Initial models and empirical investigations of rumination in the clinical literature were predominantly in the domain of depression. However, rumination is now well-established as a transdiagnostic cognitive process, including in the context of posttraumatic stress. To clarify the current understanding of rumination in posttraumatic stress, we conducted a systematic review of the empirical literature on rumination in posttraumatic stress disorder (PTSD). Six sub-groups of studies on this topic were identified; these addressed: (i) the frequency and nature of rumination, (ii) cross-sectional relationships between rumination and PTSD symptoms, (iii) the capacity of rumination to predict PTSD longitudinally, (iv) other processes associated with rumination, (v) neurobiological correlates of rumination, and (vi) whether treating PTSD reduces rumination. This review synthesizes these domains of research and identifies key methodological limitations which limit causal inferences, and points to important areas of future research to advance knowledge on rumination in PTSD.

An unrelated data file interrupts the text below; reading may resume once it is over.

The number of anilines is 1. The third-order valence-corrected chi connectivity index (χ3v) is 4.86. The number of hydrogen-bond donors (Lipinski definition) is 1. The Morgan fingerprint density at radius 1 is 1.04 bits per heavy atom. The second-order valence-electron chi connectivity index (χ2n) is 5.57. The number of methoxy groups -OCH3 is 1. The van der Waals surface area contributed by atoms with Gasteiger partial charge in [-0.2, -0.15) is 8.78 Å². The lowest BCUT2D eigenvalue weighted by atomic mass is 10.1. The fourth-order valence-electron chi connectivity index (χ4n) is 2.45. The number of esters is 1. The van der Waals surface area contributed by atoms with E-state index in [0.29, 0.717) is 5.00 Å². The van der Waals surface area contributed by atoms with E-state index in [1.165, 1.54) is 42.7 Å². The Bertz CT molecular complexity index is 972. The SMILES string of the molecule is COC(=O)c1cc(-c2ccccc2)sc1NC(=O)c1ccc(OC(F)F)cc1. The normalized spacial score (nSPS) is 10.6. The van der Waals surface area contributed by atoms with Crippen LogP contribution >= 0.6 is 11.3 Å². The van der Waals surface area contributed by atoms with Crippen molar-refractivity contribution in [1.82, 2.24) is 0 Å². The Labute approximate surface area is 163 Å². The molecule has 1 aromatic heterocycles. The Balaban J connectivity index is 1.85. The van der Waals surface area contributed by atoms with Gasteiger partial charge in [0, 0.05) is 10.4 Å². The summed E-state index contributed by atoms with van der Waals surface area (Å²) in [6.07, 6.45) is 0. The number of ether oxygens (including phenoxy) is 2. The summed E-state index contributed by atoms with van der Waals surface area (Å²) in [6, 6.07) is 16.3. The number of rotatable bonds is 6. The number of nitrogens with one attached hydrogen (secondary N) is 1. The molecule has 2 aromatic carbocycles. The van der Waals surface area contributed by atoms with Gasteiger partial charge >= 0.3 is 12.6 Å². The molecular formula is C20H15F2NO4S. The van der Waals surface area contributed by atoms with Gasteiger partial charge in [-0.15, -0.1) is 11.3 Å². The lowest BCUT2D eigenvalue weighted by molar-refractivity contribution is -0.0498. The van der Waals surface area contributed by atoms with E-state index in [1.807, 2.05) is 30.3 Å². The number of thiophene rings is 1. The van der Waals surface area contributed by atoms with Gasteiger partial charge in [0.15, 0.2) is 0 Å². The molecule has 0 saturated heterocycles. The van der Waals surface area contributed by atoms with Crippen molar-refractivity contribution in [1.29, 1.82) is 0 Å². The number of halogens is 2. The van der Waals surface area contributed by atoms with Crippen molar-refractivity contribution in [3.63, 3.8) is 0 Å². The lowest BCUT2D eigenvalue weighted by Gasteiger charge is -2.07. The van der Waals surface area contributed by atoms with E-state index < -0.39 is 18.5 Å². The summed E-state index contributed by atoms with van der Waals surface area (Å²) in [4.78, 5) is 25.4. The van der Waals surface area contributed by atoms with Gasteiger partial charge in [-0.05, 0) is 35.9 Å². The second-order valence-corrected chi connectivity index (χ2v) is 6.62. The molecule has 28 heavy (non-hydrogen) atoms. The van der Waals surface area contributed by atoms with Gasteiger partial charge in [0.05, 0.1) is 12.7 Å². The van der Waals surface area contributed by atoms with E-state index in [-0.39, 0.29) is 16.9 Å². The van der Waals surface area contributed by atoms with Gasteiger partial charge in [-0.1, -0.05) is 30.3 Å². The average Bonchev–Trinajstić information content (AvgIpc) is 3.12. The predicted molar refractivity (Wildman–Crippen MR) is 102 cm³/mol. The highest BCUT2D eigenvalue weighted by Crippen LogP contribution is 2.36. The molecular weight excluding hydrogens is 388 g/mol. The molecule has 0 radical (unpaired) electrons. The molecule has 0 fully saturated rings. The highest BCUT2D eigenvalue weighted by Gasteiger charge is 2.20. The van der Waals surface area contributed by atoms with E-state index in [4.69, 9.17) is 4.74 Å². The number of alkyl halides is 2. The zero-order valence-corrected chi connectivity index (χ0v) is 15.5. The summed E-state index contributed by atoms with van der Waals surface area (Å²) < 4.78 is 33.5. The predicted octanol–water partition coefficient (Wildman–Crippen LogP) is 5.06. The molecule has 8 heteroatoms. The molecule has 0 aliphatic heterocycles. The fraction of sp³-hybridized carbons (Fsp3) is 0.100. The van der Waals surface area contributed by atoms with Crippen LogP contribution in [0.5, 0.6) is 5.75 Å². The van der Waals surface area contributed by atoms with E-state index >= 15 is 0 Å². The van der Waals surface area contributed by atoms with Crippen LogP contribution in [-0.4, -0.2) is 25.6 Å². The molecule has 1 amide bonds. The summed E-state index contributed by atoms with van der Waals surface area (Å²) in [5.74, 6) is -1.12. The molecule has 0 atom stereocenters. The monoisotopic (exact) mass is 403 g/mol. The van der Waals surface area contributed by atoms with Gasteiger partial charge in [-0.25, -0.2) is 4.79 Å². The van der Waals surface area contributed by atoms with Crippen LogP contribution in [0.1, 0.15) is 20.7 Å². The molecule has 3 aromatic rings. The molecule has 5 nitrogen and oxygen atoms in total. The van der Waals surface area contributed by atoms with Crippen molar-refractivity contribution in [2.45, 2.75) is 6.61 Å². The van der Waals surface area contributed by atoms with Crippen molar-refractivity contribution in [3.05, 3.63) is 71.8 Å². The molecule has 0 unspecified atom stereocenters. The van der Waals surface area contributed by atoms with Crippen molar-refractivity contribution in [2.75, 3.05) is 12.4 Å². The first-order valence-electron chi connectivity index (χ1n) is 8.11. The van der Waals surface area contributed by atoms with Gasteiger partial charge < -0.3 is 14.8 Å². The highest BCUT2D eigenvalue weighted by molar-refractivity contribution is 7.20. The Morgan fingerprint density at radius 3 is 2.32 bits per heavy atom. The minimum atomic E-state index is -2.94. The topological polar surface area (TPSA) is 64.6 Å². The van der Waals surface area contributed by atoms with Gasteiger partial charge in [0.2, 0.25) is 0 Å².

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- repetitive thinking